seafood chowder recipe
Food + Drink Recipes

Mussels and Cod Seafood Chowder Recipe

March 22, 2019

This seafood chowder recipe is full of flavor and inspired by travels to Ireland.

By Chrissy Barua

St. Patrick’s Day may be over, but we should honor the Irish more than one day a year. This recipe for seafood chowder is inspired by the fare and flavors of the Emerald Isle, which gets a bad rap, but if you manage to step out of the Dublin pubs into the countryside, you’ll quickly realize its reputation is wholly undeserved.  The green rolling hills of Irish folklore lead to the sea from every angle, which means that a hearty, creamy chowder can be found on any menu, served with a piping hot loaf of fresh soda bread and a healthy dollop of good, salted butter — the best you’ll ever eat. This recipe isn’t quite as creamy as those I ate on my Irish travels last fall, but what it lacks in fat, it holds onto in flavor.

seafood chowder recipeChrissy Barua for SEEN

Serves 4

Total time: 1 hour


1 tablespoon unsalted butter

1 leek, cleaned and sliced (white part only)

1 teaspoon fresh thyme

3/4 pound cod fillets, cut into 1-inch chunks

1/2 pound mussels

4 cups seafood stock

1/2 cup milk

1/4 cup heavy cream

1 tablespoon fresh dill

1 cup frozen corn, divided

1 Russet potato, diced

Irish soda bread, to serve


Add the butter to a deep stockpot over medium-high heat. Add the chopped leek and corn and thyme, and cook until the leek has softened, about 5 minutes.

Add the potato and stock, and simmer gently 20 minutes until the potato is soft and falls apart when pierced with a fork.

Add the milk and cream, and using an immersion blender, puree the soup until is mostly smooth, but still has some chunks and texture.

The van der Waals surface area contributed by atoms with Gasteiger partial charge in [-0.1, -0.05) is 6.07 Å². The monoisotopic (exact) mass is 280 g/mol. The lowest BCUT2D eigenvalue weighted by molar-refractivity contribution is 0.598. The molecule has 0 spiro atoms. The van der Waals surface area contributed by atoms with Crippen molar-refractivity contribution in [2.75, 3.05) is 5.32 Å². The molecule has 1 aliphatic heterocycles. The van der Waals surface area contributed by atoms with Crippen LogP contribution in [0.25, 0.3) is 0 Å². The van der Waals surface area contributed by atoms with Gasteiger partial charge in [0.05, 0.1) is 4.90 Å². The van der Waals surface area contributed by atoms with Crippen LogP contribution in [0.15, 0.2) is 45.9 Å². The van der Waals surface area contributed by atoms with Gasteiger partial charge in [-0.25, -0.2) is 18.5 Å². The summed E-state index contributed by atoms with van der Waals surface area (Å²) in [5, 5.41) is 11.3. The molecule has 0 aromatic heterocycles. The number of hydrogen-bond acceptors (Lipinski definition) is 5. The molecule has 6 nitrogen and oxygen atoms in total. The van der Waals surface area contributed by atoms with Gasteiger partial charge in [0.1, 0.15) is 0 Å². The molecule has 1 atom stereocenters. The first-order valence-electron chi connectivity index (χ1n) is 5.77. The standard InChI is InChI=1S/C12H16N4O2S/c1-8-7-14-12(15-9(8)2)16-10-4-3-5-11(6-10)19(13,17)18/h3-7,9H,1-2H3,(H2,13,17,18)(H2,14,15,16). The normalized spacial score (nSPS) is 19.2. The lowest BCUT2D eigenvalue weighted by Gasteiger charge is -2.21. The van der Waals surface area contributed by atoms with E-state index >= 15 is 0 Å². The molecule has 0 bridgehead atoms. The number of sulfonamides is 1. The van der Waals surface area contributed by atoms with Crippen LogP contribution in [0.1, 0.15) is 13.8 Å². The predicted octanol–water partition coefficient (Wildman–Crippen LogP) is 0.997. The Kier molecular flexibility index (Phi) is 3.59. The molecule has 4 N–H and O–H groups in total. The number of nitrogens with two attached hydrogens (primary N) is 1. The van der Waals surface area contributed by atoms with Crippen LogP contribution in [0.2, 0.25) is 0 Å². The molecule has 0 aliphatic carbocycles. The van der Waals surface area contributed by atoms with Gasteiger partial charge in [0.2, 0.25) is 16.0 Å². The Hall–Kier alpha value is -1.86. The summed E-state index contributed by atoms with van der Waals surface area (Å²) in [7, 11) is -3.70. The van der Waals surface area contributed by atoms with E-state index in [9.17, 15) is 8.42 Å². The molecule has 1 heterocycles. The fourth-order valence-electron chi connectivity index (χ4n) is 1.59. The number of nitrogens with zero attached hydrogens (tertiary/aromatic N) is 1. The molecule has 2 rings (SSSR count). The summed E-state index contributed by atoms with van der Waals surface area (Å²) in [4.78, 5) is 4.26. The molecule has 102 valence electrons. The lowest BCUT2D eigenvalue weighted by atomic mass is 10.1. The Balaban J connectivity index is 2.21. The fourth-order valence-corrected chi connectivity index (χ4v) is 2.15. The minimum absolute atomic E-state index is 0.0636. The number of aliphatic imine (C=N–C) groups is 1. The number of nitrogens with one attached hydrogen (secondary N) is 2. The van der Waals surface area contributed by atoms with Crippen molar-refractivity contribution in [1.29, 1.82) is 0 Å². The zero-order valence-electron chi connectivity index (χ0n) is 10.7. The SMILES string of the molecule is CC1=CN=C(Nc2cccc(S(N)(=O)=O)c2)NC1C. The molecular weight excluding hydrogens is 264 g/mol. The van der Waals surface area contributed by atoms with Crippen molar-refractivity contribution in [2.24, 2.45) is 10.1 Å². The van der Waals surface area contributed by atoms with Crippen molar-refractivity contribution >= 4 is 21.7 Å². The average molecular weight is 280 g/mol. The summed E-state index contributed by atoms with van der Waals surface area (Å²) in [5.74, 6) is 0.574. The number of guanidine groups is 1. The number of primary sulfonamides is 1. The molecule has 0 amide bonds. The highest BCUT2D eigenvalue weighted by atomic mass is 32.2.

Turn the heat down to a simmer, and add the seafood. Cook an additional 5 minutes until the mussels are opened and the fish is cooked through.

Discard any mussels that remain unopened. Add the fresh dill, and serve with fresh better and good salted Irish butter.

Chrissy Barua

Chrissy Barua is the author of her food and travel blog “The Hungary Buddha Eats the World,” a global culinary journey she started over six years ago in an attempt to make everyday food as interesting as the food she eats on her travels. She collects recipes from anywhere she can find: in-flight magazines, newspapers, books or, if she’s lucky, a grandmother willing to share a family secret. In real life, she’s an attorney based in Ann Arbor and spends her days supporting the basic sciences at the University of Michigan. She moonlights as a recipe developer for various online sources and is always dreaming of where to take her next vacation. Follow her antics on Instagram @thehungarybuddha, and check out her website thehungarybuddha.com for recipes, tips, tricks and travel adventures.

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